Did I tell you about the time I accidentally smacked the oxygen alarm in the walk in fridge? yeah… exactly as embarrassing as it seems. Never seen that many people running on the floor at 4 pm on a Friday.They refrered to it as a “non-planned test”. I refer to it as “always know how to reset the alarm when you accidentally trip it” …. (one of the post docs were happy to grab me and say “I save you” with hope of some romantic ending a la movie. no such luck. i’m such a bore.)

  3. Nina says:

    I can only relate a story I heard from someone else. Unlabeled clear fluid in lab. Is probably an acid, let’s pour into our acid waste bucket. Was not an acid. Boiling fumes, alarms, prof (yes, prof cleaning up students’ mess) half blind from exploding glass beaker with acid-non acid.
    Makes me shudder of those days in high school when we squirted each other with distilled H2O and prof got outrageously angry, as I can now see how worried he must have been …

  4. rpg says:

    Breathing apparatus for the standby of the pair might have been good as by the time the first has collapsed the O2 pp would be low enough to start inconveniencing them… but then you’d need training and expense etc.

    But yeah. Nitrogen. Scary stuff.

  5. Grant says:

    Isn’t the solution your lab supervisor offered is the same as is used in cold storage labs* – one person stays outside while their partner works inside, etc. – ?

    (* Rooms maintained at, say, -20˚C, used to conduct experiments on substrates that need to stay cold.)

  6. Laurence Cox says:

    I often wonder why people prefer to build in active safety systems rather than starting with passive safety. For example, if your big liquid nitrogen dewar is behind a louvred door to the outside environment, natural circulation will ensure that you won’t get a serious build-up of nitrogen gas. The odd splash of liquid nitrogen on your skin won’t cause permanent damage; as long as you have eye protection.

    Much more dangerous is liquid helium, where you really do need gloves to protect your skin when handling it.

    I did see Richard’s Guardian article in time to comment on it and would repeat my recommendation of reading Trevor Kletz’s books on chemical engineering safety (which actually have rather wider application, particularly “An Engineer’s View of Human Error”).

  7. I can report that the folks who deal with our tanks are required by Occupational Health and Safety to work in pairs. The things are alarmed to the teeth, too.

    On the other hand, I once visited a nearby hospital research institute (now renovated) where the prof I was visiting had her office near the end of a narrow, twisty hall, that was highly impeded by dozens of fridges, centrifuges, and, you guessed it, liquid nitrogen dewars. The main danger in this case, I think, would have been from fire – there was only one way out, through all the clutter.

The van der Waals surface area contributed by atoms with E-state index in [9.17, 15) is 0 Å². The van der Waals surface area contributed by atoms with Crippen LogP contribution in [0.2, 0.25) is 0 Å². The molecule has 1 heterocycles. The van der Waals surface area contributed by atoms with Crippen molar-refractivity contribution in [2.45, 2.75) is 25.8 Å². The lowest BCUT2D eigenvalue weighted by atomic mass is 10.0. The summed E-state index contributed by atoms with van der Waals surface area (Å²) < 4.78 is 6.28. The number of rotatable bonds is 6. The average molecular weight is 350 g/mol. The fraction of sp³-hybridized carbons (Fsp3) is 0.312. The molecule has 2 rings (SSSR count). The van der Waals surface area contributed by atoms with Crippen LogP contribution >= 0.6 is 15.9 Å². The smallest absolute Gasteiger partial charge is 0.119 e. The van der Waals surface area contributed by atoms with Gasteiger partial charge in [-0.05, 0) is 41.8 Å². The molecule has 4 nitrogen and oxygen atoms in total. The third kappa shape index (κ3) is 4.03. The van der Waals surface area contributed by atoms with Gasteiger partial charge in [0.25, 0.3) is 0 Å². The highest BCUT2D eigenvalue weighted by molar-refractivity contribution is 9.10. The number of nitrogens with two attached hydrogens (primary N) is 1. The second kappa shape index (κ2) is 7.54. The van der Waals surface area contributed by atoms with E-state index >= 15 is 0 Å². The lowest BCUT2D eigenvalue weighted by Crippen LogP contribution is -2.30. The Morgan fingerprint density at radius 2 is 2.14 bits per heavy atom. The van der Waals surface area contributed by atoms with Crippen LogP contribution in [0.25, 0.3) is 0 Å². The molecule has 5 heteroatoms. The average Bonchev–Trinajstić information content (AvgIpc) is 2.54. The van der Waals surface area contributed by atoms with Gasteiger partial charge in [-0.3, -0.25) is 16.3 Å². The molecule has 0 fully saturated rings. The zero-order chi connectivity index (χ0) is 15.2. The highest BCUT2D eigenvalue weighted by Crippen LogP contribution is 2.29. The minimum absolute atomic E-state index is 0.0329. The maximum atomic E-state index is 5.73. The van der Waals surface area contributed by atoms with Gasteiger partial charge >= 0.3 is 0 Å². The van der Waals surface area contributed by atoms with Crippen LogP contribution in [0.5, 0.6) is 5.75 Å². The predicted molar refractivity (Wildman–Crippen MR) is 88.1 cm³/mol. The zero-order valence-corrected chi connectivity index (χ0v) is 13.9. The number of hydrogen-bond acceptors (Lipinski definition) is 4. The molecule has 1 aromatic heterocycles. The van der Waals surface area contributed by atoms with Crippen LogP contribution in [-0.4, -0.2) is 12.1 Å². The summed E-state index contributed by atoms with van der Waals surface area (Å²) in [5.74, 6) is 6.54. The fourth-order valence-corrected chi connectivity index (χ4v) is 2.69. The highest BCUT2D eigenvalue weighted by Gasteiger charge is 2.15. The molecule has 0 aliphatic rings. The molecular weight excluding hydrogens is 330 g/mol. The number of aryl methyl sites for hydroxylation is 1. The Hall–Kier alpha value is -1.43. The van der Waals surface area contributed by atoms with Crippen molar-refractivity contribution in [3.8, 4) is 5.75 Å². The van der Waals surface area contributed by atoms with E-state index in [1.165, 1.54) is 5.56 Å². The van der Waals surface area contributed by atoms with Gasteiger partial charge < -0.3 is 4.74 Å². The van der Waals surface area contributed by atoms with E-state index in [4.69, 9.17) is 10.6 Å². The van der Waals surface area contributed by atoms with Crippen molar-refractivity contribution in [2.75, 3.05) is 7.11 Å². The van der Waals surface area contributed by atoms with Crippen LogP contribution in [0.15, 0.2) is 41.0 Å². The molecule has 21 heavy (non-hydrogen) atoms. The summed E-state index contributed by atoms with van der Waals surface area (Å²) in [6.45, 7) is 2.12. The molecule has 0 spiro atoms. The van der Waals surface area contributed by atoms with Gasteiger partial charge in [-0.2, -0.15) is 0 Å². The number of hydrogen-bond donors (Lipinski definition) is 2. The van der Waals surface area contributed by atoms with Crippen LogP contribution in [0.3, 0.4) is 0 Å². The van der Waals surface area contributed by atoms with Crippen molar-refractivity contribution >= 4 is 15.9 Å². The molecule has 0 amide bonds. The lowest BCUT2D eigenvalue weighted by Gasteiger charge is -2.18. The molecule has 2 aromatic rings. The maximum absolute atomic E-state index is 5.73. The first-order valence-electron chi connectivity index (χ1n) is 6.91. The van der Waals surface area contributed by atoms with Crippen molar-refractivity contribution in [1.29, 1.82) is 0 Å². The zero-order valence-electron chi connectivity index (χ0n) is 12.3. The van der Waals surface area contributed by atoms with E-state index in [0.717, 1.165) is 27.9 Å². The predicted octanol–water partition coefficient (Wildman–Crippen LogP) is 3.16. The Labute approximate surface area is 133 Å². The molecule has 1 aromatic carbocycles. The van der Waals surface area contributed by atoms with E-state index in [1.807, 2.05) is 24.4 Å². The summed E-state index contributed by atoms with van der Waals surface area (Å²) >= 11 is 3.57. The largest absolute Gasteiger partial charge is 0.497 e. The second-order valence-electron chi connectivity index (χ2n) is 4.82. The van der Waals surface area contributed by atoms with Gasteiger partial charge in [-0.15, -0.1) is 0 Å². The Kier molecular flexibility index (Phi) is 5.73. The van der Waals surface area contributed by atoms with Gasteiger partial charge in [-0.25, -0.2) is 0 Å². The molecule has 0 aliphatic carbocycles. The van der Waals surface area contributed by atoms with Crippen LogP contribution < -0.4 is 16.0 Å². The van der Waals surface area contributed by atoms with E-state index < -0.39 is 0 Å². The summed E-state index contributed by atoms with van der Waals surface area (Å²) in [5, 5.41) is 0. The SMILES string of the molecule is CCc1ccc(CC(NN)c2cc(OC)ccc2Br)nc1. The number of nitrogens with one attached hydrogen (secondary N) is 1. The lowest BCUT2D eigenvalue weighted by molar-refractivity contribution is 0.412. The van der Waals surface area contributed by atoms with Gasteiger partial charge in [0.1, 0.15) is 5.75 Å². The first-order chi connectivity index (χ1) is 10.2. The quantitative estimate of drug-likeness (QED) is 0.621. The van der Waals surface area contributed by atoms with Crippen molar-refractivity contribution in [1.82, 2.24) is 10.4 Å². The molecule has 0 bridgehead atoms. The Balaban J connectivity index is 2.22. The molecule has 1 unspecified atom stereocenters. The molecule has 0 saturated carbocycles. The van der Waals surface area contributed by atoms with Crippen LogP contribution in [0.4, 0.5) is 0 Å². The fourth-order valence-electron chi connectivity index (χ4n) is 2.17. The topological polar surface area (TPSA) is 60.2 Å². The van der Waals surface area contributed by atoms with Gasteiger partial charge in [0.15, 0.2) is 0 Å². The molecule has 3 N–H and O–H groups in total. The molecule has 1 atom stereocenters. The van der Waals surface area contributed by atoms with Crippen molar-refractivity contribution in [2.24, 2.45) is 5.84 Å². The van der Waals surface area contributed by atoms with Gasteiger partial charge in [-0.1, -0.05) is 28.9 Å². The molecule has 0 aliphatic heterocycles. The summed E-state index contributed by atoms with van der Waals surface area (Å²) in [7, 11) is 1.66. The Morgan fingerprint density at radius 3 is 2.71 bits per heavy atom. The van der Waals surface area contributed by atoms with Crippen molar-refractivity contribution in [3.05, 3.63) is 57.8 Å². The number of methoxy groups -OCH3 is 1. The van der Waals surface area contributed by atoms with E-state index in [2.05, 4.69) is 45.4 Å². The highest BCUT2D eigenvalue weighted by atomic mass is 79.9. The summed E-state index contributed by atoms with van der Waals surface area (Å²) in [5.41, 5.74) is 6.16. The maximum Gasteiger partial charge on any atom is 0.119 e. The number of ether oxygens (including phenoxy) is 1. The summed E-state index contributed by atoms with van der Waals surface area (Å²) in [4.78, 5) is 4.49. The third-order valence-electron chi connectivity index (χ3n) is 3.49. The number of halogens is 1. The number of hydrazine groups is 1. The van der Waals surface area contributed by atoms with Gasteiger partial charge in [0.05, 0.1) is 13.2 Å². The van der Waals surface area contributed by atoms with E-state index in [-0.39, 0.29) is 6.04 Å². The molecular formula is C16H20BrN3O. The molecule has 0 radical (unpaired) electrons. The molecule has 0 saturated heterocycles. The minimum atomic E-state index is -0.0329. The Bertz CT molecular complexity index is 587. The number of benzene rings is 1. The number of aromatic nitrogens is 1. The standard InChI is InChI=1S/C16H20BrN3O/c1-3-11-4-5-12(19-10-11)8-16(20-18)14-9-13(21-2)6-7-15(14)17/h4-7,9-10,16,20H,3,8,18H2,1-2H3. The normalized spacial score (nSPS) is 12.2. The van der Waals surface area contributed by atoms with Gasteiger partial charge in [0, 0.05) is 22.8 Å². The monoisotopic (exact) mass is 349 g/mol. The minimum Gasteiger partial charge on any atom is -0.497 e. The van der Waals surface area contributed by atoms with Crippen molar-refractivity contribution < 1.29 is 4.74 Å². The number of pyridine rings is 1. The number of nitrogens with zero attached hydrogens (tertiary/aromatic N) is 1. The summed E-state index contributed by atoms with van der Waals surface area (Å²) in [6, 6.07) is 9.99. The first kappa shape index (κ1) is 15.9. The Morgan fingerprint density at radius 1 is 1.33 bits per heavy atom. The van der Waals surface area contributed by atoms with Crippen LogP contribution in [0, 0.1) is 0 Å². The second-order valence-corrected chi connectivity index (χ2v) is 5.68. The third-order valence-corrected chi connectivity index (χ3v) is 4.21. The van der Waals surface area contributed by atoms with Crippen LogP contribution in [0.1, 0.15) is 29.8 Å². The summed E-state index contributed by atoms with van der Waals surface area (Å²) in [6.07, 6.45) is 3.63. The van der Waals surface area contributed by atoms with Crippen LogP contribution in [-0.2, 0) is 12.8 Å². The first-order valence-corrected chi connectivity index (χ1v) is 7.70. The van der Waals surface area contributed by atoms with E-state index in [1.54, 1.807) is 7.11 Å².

8. Steve Caplan says:

    On a tangential note:
    I love Richard’s description about “Getting out of Dodge.” Dodge St., by the way is the main East/West artery in the city of Omaha…

  9. DrMobs, that does seem like an oversight. Do you have any PIs who enjoy sailing? Perhaps one of them has a periscope…

    Chall, it’s nice to know they were there for you, even if one of them might have had less than perfectly altruistic motivations…

    Nina, speaking as someone with experience of dropping a large bottle of conc HCl while an undergrad and having it splash all over my lab coat, that sounds terrifying!

    (I peeled my gloves and lab coat off and threw them across the room in one fluid motion, while running out of the otherwise empty lab. When I came back in a while later the gloves and coat had massive holes in them, the elastic in the coat’s cuffs had fused into solid plastic, and there was a large scar on the floor that AFAIK is still there to this day. I didn’t get a drop on me, good little PPE rule follower that I am!)

    RPG, my PI was a sailor, not a diver 🙂

    Grant, probably, depending on the institution. I’ve worked in 4C rooms before, but have only ever used a -20C room for cooling down in after cycling up the hill to work in the summer. There was no risk as all the other cyclists were in there for company.

    Laurence, I’ve never worked with liquid helium, thankfully. Not sure I’d be confident enough to handle it.

    Richard, I’ve seen labs like that and it is kinda scary. Luckily, earthquake awareness is very high here in Vancouver, so exits are always kept clear, large pieces of equipment are bolted to the wall etc. It makes the environment much safer in case of fire and other disasters as well as earthquakes.

    Steve, I’m sure there are lots of local jokes about that!